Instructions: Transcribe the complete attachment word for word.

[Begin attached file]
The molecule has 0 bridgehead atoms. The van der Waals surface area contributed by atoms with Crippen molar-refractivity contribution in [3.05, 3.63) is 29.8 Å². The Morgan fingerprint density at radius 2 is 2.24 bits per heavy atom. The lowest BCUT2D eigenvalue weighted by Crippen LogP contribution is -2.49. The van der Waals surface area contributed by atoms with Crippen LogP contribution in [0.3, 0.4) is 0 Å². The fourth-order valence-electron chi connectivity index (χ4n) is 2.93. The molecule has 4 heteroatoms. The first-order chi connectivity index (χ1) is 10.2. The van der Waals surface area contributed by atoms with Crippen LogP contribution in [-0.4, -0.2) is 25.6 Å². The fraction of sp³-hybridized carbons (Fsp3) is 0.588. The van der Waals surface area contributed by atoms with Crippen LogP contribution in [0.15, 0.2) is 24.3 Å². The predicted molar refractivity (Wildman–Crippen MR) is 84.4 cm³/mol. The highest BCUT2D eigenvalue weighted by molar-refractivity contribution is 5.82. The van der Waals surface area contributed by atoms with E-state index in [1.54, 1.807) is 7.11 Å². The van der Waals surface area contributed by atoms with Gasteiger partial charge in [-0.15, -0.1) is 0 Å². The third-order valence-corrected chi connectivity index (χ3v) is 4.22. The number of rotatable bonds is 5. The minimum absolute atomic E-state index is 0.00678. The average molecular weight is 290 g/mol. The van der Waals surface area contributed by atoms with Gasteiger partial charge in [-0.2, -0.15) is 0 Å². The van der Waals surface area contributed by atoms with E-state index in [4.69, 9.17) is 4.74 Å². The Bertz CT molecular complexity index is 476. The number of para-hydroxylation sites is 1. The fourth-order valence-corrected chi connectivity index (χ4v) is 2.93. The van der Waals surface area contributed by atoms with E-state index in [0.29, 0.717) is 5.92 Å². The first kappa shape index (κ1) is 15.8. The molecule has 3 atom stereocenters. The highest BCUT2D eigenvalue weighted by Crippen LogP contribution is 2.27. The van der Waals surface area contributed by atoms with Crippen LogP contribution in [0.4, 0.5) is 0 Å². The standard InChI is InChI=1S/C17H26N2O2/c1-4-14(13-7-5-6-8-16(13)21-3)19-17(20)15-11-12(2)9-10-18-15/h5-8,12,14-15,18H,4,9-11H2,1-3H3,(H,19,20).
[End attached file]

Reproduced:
The molecule has 0 bridgehead atoms. The van der Waals surface area contributed by atoms with Crippen molar-refractivity contribution in [3.05, 3.63) is 29.8 Å². The Morgan fingerprint density at radius 2 is 2.24 bits per heavy atom. The lowest BCUT2D eigenvalue weighted by Crippen LogP contribution is -2.49. The van der Waals surface area contributed by atoms with Crippen LogP contribution in [0.3, 0.4) is 0 Å². The fourth-order valence-electron chi connectivity index (χ4n) is 2.93. The molecule has 4 heteroatoms. The first-order chi connectivity index (χ1) is 10.2. The van der Waals surface area contributed by atoms with Crippen LogP contribution in [-0.4, -0.2) is 25.6 Å². The fraction of sp³-hybridized carbons (Fsp3) is 0.588. The van der Waals surface area contributed by atoms with Crippen LogP contribution in [0.15, 0.2) is 24.3 Å². The predicted molar refractivity (Wildman–Crippen MR) is 84.4 cm³/mol. The highest BCUT2D eigenvalue weighted by molar-refractivity contribution is 5.82. The van der Waals surface area contributed by atoms with E-state index in [1.54, 1.807) is 7.11 Å². The van der Waals surface area contributed by atoms with Gasteiger partial charge in [-0.15, -0.1) is 0 Å². The third-order valence-corrected chi connectivity index (χ3v) is 4.22. The number of rotatable bonds is 5. The minimum absolute atomic E-state index is 0.00678. The average molecular weight is 290 g/mol. The van der Waals surface area contributed by atoms with Gasteiger partial charge in [-0.2, -0.15) is 0 Å². The van der Waals surface area contributed by atoms with E-state index in [4.69, 9.17) is 4.74 Å². The Bertz CT molecular complexity index is 476. The number of para-hydroxylation sites is 1. The fourth-order valence-corrected chi connectivity index (χ4v) is 2.93. The van der Waals surface area contributed by atoms with E-state index in [0.29, 0.717) is 5.92 Å². The first kappa shape index (κ1) is 15.8. The molecule has 3 atom stereocenters. The highest BCUT2D eigenvalue weighted by Crippen LogP contribution is 2.27. The van der Waals surface area contributed by atoms with Crippen LogP contribution in [0.4, 0.5) is 0 Å². The standard InChI is InChI=1S/C17H26N2O2/c1-4-14(13-7-5-6-8-16(13)21-3)19-17(20)15-11-12(2)9-10-18-15/h5-8,12,14-15,18H,4,9-11H2,1-3H3,(H,19,20).